The French revolution started in 1787 and ended in late 1799 with the rise of Napoleon Bonaparte. This was also known as the Revolution of 1789, the reason it is called that instead of the Revolution of 1787 is because the climax was 1787. Some of the reasons for the French revolution are; international, political conflict, the Enlightenment, social antagonisms among two rising groups: the aristocracy and the bourgeoisie, the weak ruler: Louis XVI played a big part in it and economic hardship. The revolution seemed necessary for the idea of the enlightenment era. The main people who the French were trying to meet the ideas were Montesquieu, Voltaire, or Rousseau.
Was the Terror of 1793/4 inherent from the revolutions outset or was it the product of exceptional circumstance?
In the late 18th century of France, the third estate made up of the lower class of France had been oppressed and overtaxed, and received very little representation at the Estates General. The commoners of France wanted change and equality throughout France so they separated from the Estates General and formed their own government to govern France. A few years later in 1792, Maximilian Robespierre, the radical leader of the Jacobin party and the Committee of Public Safety, took control of France and executed king Louis XVI. Robespierre had a vision of a new France where everyone was equal. In order to reach his goal of completely reconstructing France, Robespierre unleashed a campaign of terror. Terror was used to enforce his
Throughout History the Age of Enlightenment refers to the age of where people brought up new ideas, and thinking. In that period of time, they was philosopher, politician and intellectual. So people adapting to the idea lead up to the French revolution. During the Enlightenment they was a reinforcement on the political conflict between the monarchy and the nobility. The nobility are the people who belonged to the noble family, and the monarchy are people in the throne (King and Queen). Therefore the conflict between the head of the monarch and the nobility was about taxation. The French government was in a deep debt after fighting a war with the American, their king Louis the XVI forced the noble and the clergy to pay tax in order for them to pay their dept. As a result the nobility revolted. During the French revolution political, social and economic conflict is the events leading up to overthrow the king Louis the XVI and Marie-Antoinette which mark the reign of terror. First of all I will talk about the French revolution political, social and economic cause, then I will talk about the role of the Enlightenment then finally I will talk about the reign of terror how everything how everything ended.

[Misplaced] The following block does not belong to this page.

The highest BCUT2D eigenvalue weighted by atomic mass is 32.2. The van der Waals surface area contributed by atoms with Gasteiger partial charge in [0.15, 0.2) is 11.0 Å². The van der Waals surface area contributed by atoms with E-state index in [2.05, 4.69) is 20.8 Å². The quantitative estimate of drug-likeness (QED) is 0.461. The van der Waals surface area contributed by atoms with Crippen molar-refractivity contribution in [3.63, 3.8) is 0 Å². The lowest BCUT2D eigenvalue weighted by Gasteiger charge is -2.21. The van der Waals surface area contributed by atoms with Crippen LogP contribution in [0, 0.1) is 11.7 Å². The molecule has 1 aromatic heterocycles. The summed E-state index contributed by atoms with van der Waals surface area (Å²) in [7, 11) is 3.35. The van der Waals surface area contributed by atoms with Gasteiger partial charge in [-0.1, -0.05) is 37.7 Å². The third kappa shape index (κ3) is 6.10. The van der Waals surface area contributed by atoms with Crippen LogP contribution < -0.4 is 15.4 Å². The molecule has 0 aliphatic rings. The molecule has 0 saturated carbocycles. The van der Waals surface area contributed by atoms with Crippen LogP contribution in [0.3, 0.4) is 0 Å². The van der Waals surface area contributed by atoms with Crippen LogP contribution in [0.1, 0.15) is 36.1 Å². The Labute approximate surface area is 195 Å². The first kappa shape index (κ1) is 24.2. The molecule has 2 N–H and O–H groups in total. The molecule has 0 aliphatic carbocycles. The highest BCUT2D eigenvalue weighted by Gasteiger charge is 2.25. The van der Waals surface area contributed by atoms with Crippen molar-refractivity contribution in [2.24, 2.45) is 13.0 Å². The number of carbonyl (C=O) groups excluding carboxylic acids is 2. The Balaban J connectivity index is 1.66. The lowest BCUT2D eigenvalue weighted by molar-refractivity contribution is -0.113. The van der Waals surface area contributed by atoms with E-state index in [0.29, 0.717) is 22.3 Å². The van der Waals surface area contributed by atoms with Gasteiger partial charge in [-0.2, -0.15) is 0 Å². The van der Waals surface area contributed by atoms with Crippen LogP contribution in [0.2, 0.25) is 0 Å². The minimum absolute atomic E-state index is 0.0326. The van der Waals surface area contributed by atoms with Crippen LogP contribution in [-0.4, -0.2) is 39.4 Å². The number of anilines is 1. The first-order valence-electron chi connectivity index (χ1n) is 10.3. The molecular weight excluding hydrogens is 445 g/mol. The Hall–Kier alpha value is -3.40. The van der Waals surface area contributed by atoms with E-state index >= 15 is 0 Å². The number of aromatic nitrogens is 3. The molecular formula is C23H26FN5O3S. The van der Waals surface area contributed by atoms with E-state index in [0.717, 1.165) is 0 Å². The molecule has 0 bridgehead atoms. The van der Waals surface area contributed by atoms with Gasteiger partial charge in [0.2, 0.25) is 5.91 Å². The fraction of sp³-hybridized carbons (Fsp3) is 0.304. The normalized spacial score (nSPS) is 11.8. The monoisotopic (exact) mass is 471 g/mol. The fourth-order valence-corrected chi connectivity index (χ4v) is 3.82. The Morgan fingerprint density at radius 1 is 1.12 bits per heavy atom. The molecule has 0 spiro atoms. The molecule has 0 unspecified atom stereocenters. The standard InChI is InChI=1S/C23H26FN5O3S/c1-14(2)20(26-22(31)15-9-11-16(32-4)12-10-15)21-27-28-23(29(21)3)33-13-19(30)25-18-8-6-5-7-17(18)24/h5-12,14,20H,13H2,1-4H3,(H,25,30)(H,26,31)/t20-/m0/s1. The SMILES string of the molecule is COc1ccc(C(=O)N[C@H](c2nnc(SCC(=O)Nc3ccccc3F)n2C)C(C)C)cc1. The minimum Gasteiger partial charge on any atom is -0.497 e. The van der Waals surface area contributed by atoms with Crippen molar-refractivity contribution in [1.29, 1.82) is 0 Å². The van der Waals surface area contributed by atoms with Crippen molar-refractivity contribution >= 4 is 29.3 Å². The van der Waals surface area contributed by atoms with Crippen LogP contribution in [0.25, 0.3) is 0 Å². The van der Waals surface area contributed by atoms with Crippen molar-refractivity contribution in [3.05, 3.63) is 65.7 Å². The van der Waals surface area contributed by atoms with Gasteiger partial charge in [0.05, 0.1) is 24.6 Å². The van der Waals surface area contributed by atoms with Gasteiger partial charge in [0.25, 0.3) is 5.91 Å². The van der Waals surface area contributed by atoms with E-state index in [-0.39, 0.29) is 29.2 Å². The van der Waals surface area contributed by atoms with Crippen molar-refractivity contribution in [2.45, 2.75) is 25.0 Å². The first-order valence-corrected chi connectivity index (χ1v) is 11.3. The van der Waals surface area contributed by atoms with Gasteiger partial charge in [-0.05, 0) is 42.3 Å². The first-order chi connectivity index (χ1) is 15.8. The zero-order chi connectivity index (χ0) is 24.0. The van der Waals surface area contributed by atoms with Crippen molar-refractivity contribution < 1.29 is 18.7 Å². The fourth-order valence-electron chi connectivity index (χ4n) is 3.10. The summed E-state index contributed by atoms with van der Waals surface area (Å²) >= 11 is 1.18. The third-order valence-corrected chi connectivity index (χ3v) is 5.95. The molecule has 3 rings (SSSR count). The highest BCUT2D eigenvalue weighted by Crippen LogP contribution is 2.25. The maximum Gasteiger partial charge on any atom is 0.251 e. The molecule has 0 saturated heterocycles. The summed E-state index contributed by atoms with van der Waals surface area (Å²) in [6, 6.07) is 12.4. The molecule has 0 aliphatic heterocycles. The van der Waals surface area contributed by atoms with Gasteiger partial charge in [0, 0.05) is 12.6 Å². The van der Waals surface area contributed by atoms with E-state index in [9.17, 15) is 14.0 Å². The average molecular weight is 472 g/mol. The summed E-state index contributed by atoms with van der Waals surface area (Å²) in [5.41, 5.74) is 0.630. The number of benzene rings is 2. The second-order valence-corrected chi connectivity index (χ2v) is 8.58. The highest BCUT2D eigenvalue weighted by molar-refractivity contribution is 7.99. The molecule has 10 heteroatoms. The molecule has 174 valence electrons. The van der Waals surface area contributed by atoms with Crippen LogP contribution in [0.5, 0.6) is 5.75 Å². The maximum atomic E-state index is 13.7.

The topic that I will be writing about is the French Revolution and how it affected France as a nation. The book that I read was "The French Revolution, A tale of Terror and Hope for Our Times", by Harold Behr. This book gave a very large and broad overview of what transpired during the French Revolution, which occurred during the years of 1789-1799. Though the book covered a lot of material that happened throughout those years, I will be covering the main topics, such as what were the events leading up to the revolution, how the revolution affected the people of France, how the revolution affected the country as a whole, how the revolution affected the world, and whether or not the revolution in the end helped or was more detrimental to the country. All of the topics will be covered from my point of view and how I interpreted the author, there is another point of views on the revolution but this will be from what I felt the book meant to me.
In 1789, an event would take place that would shake a nation. This event further altered the country of France’s history and drastically changed its future. This event was known as the Storming of the Bastille, the first violent instance to instigate the French Revolution and the formation of a rebel alliance to overthrow French monarchy. However the motives of the renegades is far and wide. The question must be asked; What were the major reasons for the French Revolution? Many elements of France’s infrastructure were created to suppress the qualms of the people. However, the major influences that caused the French Revolution were the new ideas of the enlightened thinkers, powerlessness of the Third Estate, and famine crises. Without these factors within French society, a governmental collapse may not have occurred.
The screams and spirits weeped inside the walls of Versaille while the queen herself, Marie Antoinette lays on her freshly washed out white covers in sorrow. Baskets full with several heads, countless corpses, and terror, roamed the streets of France. France was in steep debt with a very high amount of starving poor civilians throughout the lowlife of the town. In addition, Louis created a severely unfair tax system by allowing only the peasants and lower class to pay taxes while the 3% of the upper class did not pay at all. The majority of France began to become angry and rebelled. A man named Maximilien Robespierre was a chief prosecutor who helped France turn on Louis and had him executed. Louis’ execution on January 21, 1793 was start of a 19 month period known as “The Reign of Terror” led by Maximilien. The Reign of Terror was not justified because the lack of rights given to the people, the amount of deaths, and the abstraction of power.